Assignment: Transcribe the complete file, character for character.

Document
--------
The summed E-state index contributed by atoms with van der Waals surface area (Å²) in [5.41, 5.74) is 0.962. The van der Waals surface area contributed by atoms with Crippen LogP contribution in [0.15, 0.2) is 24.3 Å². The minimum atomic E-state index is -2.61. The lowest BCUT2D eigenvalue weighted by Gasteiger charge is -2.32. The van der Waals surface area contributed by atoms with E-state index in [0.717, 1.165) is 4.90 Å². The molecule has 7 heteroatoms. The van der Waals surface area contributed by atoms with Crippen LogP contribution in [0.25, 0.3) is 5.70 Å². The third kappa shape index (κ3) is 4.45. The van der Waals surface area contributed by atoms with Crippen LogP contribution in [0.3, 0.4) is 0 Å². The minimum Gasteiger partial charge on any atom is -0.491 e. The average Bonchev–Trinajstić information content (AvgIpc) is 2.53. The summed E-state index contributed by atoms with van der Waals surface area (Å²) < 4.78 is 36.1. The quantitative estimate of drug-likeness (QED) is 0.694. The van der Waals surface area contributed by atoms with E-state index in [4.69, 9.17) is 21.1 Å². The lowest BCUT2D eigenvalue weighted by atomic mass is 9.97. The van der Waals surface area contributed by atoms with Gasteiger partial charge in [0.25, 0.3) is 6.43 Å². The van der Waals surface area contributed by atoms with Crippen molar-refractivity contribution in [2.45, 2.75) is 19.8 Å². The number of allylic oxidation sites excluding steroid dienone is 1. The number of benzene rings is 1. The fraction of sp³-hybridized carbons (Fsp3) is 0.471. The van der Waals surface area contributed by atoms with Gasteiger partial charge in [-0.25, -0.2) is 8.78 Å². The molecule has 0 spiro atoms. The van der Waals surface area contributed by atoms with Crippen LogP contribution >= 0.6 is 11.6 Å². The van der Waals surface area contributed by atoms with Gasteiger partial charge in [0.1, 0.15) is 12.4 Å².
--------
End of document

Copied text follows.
The summed E-state index contributed by atoms with van der Waals surface area (Å²) in [5.41, 5.74) is 0.962. The van der Waals surface area contributed by atoms with Crippen LogP contribution in [0.15, 0.2) is 24.3 Å². The minimum atomic E-state index is -2.61. The lowest BCUT2D eigenvalue weighted by Gasteiger charge is -2.32. The van der Waals surface area contributed by atoms with E-state index in [0.717, 1.165) is 4.90 Å². The molecule has 7 heteroatoms. The van der Waals surface area contributed by atoms with Crippen LogP contribution in [0.25, 0.3) is 5.70 Å². The third kappa shape index (κ3) is 4.45. The van der Waals surface area contributed by atoms with Crippen LogP contribution in [0.3, 0.4) is 0 Å². The minimum Gasteiger partial charge on any atom is -0.491 e. The average Bonchev–Trinajstić information content (AvgIpc) is 2.53. The summed E-state index contributed by atoms with van der Waals surface area (Å²) < 4.78 is 36.1. The quantitative estimate of drug-likeness (QED) is 0.694. The van der Waals surface area contributed by atoms with E-state index in [4.69, 9.17) is 21.1 Å². The lowest BCUT2D eigenvalue weighted by atomic mass is 9.97. The van der Waals surface area contributed by atoms with Gasteiger partial charge in [0.25, 0.3) is 6.43 Å². The van der Waals surface area contributed by atoms with Crippen molar-refractivity contribution in [2.45, 2.75) is 19.8 Å². The number of allylic oxidation sites excluding steroid dienone is 1. The number of benzene rings is 1. The fraction of sp³-hybridized carbons (Fsp3) is 0.471. The van der Waals surface area contributed by atoms with Gasteiger partial charge in [-0.25, -0.2) is 8.78 Å². The molecule has 0 spiro atoms. The van der Waals surface area contributed by atoms with Crippen LogP contribution >= 0.6 is 11.6 Å². The van der Waals surface area contributed by atoms with Gasteiger partial charge in [0.1, 0.15) is 12.4 Å².